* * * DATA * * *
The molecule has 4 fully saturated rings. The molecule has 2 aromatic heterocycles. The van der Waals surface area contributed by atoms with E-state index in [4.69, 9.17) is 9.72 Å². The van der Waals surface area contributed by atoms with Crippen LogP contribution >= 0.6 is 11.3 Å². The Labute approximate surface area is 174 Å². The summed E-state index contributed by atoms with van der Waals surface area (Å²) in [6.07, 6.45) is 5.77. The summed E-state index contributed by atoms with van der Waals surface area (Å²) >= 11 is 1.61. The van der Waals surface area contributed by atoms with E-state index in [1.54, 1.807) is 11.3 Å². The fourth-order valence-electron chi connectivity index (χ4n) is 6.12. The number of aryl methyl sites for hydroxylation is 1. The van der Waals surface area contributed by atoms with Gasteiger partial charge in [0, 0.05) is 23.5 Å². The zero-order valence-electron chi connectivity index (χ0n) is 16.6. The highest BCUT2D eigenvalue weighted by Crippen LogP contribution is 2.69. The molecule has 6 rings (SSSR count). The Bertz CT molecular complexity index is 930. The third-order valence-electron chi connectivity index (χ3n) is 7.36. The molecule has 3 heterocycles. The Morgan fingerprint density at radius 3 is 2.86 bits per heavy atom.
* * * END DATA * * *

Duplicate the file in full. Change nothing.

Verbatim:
The molecule has 4 fully saturated rings. The molecule has 2 aromatic heterocycles. The van der Waals surface area contributed by atoms with E-state index in [4.69, 9.17) is 9.72 Å². The van der Waals surface area contributed by atoms with Crippen LogP contribution >= 0.6 is 11.3 Å². The Labute approximate surface area is 174 Å². The summed E-state index contributed by atoms with van der Waals surface area (Å²) in [6.07, 6.45) is 5.77. The summed E-state index contributed by atoms with van der Waals surface area (Å²) >= 11 is 1.61. The van der Waals surface area contributed by atoms with E-state index in [1.54, 1.807) is 11.3 Å². The fourth-order valence-electron chi connectivity index (χ4n) is 6.12. The number of aryl methyl sites for hydroxylation is 1. The van der Waals surface area contributed by atoms with Gasteiger partial charge in [0, 0.05) is 23.5 Å². The zero-order valence-electron chi connectivity index (χ0n) is 16.6. The highest BCUT2D eigenvalue weighted by Crippen LogP contribution is 2.69. The molecule has 6 rings (SSSR count). The Bertz CT molecular complexity index is 930. The third-order valence-electron chi connectivity index (χ3n) is 7.36. The molecule has 3 heterocycles. The Morgan fingerprint density at radius 3 is 2.86 bits per heavy atom.